Greensburg Daily News, Greensburg, IN


September 20, 2012

Smith: Oregon Trail tales

Greensburg — This is a story of the trip the Nathaniel Robbins Family took from Sandcreek Township to Oregon on the Oregon Trail in 1851.

It's titled "Good-bye Indiana," written by Kate Sharp Jones, granddaughter of Nathaniel and Nancy Robbins and daughter of Zobeda Robbins who married William Sharp, a driver on the wagon train.

Sharp, uncle of Bill Beard's grandmother and probably brother of Simeon Sharp, was one of the founders of Westport. Beard, subject of last week's column, helped build the bridge over the Weser River in World War II, not Rhine, as stated.

The Robbins family began the trip five years after the ill-fated Donner Party. With communications then, you must wonder if they knew about that tragic trip. Kate wrote the story in 1918 or 1920 and gave it to Margaret Davis in 1968.

 She is an excellent writer but because the story is lengthy, I'll share only what it took for families to join the great Westward Emigration that was slowly winding its way over the mountains, plains and deserts toward the land of great promise: The Oregon Country. It must have been a huge decision to pack up and leave, especially if your family had a good life here.

Nathaniel Robbins was 58-years-old when the trip began. Born in Kentucky, he and younger brothers William and John Robbins came to Decatur County in 1821. In his History of Westport, George Cann states, "É settled east of Westport, on SandcreekÉA little farther to the north, but still in Sandcreek Township, Nathaniel Robbins and John Robbins settled in 1821."

Nathaniel had studied to be a doctor but gave away most of his books intending to retire when reaching Oregon. Soon after he came here in 1821, he became one of the first superintendents for school sections, in charge of trying to get people to give land to build schools in his section. In the first election he was elected Justice of the Peace of Sandcreek Township (nine votes were cast). He was on the first grand jury of the county.

The family's trip west began early one morning in October 1851 with the Dr. Nathaniel Robbins family having their last breakfast of griddle cakes with buck-wheat, honey fresh from the hive, sweet potatoes and homemade sausage in the comfortable big kitchen in Sandcreek Township. They were headed to the Oregon Country, hoping to make the lives for their families even better than the ones they were leaving.

Nathaniel and Nancy had 13 children Harriet, William Franklin, Absolem, John Dow, Amanda Minerva, Bethia Emmaline, James Anderson, Mary Jane, Mahala, Nathaniel Norval, Zobeda, Nancy and Angeline. I don't know how many went west but several of the Robbins family died before reaching Oregon.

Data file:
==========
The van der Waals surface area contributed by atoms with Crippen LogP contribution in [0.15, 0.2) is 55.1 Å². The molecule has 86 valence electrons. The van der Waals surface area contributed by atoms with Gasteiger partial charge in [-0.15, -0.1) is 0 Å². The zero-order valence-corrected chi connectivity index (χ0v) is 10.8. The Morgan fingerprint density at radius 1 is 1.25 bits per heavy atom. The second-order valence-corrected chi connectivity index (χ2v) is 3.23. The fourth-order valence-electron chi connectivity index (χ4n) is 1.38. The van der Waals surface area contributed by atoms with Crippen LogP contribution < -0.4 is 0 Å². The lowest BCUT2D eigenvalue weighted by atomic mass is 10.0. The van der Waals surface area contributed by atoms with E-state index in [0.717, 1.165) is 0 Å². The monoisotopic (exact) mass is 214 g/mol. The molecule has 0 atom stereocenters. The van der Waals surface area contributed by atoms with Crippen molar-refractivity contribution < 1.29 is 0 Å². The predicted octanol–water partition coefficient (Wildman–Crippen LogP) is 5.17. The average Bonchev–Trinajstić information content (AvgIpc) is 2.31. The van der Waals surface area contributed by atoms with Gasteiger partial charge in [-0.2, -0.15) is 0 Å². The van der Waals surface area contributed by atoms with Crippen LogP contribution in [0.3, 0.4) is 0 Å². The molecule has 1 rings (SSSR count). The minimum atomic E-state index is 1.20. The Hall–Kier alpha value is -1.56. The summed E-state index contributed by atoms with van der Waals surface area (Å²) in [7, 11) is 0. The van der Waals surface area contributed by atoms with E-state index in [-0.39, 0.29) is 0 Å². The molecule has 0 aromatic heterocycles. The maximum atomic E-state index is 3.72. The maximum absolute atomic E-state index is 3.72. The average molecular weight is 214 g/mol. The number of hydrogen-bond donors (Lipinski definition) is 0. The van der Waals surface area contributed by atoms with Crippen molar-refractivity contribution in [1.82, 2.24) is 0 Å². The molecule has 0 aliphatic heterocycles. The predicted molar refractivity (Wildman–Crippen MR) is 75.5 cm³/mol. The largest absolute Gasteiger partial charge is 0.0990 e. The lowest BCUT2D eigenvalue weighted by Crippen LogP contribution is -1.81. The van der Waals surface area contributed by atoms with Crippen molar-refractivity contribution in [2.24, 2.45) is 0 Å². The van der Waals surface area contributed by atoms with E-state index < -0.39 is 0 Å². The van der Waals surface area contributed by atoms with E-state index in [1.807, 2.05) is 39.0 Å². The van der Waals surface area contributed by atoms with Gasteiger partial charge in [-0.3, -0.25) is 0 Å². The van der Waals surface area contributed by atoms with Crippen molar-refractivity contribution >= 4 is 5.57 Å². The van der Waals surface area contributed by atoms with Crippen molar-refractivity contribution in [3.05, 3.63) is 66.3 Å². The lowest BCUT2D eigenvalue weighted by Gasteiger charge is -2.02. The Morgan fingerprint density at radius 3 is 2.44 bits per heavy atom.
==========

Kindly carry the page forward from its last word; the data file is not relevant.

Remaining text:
Can you imagine the excitement when everybody was getting packed up, but their thoughts must have also been about if they would ever see their friends and family members again.  Kate Sharp Jones wrote that was noise and hubbub in the front of the home that morning. Ox yokes clanging, the cattle bawling at one another, as they were driven in their places in front of the great covered wagons. The drivers shouting and bantering with one another and the family dog named "Old Watch" running in circles, barking and behaving like a pup in the excitement. Neighbors and relatives not going west started gathering, riding up on their horses, or in wagons, or surreys to say good-bye and wish them God-speed.

While her daughters cleaned up the breakfast dishes and packed them, Nancy went to her room to finish packing. She couldn't load down the wagons with the massive four poster bed or heavy walnut furniture. She took quilts, feather mattresses and pillows. All of their children, except the oldest, had been born in this room.

They left the fields of corn, groves of black walnut, and sugar maples, and the sugar camp. Nancy may have been thinking of the sugar, syrup, and molasses they had made at home. They were leaving the geese that Nancy had raised and the stacks of feathers. They left the old loom house with its big comfortable fireplace where they had woven all their coverlets, bed spreads, table cloths and toweling, besides yards and yards of cloth, heavy and durable, for their everyday work clothes. It was there they had spun all the yarn for knitting the socks and stockings for the family.